• Once your glitter jar is complete, discuss the role of the glitter glue. What role does the glue play? What would happen if you didn’t include glue inside the bottle? Bonus: Make one jar without glitter glue to compare.

Social-emotional emphasis: Self-soothing and emotion regulation

Recommended for ages 2 to 5
Level of assistance: Help from parent, grandparent or caregiver

Math

Colorful Q-Tip pick up sticks
Q-Tip pick up sticks. | PBS.org

With Independence Day upon us, it’s a great time to check out some activities that encourage independent playing and learning. Kids can play Q-Tip Pick-Up Sticks alone or with their siblings. After you finish painting and drying your Q-Tips, take turns picking up as many sticks as you can without moving any other sticks. (You can also use colored straws or popsicle sticks!) Kids will experience an exercise in patience and focus as they carefully try to pick up as many sticks as they can without moving any of the other sticks, because if you move a stick, your turn is over. The instructions suggest that blue sticks are worth eight points, green sticks are worth three points, and red sticks are worth one point, but we recommend adjusting the point values to your child’s math abilities (e.g., lower points make for easier addition for early math learners). Add up the number of points each person has at the end of the game and the person with the most points wins! Once kids understand the rules of the game, it’s a great activity to allow them to play alone or with siblings.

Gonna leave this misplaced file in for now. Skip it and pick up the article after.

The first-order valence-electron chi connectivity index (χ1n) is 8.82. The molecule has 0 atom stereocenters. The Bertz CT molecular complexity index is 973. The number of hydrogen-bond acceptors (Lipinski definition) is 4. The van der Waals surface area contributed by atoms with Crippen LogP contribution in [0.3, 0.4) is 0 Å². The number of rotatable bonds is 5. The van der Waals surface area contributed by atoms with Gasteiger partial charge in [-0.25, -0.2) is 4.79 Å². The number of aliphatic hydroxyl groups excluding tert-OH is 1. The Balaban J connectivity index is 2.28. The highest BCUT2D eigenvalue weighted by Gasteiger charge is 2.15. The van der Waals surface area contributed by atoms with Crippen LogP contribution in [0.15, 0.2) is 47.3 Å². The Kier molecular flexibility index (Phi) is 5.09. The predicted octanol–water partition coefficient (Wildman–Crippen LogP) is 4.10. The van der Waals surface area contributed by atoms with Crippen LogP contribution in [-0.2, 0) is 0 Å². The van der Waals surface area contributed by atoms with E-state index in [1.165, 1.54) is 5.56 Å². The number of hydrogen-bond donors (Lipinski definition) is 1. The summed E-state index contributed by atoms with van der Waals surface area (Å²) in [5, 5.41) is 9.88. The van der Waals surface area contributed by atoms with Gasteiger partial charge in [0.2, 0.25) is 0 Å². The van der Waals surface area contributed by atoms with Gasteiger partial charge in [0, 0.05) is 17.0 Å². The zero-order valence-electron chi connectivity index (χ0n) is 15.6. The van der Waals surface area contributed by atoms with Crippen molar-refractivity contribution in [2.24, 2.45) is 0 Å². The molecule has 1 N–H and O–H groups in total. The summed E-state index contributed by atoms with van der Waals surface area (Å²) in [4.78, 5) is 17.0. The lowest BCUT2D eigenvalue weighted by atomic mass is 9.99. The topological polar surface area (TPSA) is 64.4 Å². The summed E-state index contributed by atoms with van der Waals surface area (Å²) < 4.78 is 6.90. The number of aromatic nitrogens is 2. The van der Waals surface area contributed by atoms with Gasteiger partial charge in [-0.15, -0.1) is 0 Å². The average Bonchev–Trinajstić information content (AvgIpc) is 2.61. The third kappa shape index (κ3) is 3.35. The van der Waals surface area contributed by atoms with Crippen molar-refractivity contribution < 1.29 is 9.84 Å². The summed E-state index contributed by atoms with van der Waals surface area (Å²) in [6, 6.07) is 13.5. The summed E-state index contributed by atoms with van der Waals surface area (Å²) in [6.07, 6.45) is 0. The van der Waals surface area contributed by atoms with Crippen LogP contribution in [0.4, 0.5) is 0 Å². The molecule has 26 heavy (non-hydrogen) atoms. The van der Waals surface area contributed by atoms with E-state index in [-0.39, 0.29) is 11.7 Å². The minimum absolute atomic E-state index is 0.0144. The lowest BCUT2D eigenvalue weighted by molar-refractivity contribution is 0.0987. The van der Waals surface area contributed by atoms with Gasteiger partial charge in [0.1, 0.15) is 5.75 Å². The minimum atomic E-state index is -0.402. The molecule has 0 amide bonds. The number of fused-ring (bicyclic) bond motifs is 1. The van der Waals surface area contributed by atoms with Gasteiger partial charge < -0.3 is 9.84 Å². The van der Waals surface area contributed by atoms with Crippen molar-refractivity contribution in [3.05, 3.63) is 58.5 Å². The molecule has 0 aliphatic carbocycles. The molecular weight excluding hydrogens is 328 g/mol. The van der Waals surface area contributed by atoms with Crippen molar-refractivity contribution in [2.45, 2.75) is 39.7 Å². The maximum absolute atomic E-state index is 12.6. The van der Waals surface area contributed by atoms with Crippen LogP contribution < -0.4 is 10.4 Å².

Guided Learning

  • Use scratch paper or a mini white boards to keep track of points. For younger kids who aren’t adding yet, feel free to remove the point system altogether and simply count the sticks instead.
  • If using the point system, discuss why there are more lower-point sticks compared to higher point sticks. What if there were only blue sticks? Would it be easier to accrue points faster?
  • Talk about possible strategies before the game and discuss what worked best after. Would it help to work slowly or quickly? Is it better to grab the sticks quickly or carefully pick them up?
  • Was there anything frustrating about the game?

Social-emotional emphasis: Patience, concentration and cooperation

Recommended for ages 3 to 8
Level of assistance: Independent or with siblings

Reading

A mother and her daughter read togetherA mother and her daughter read together. | PBS.org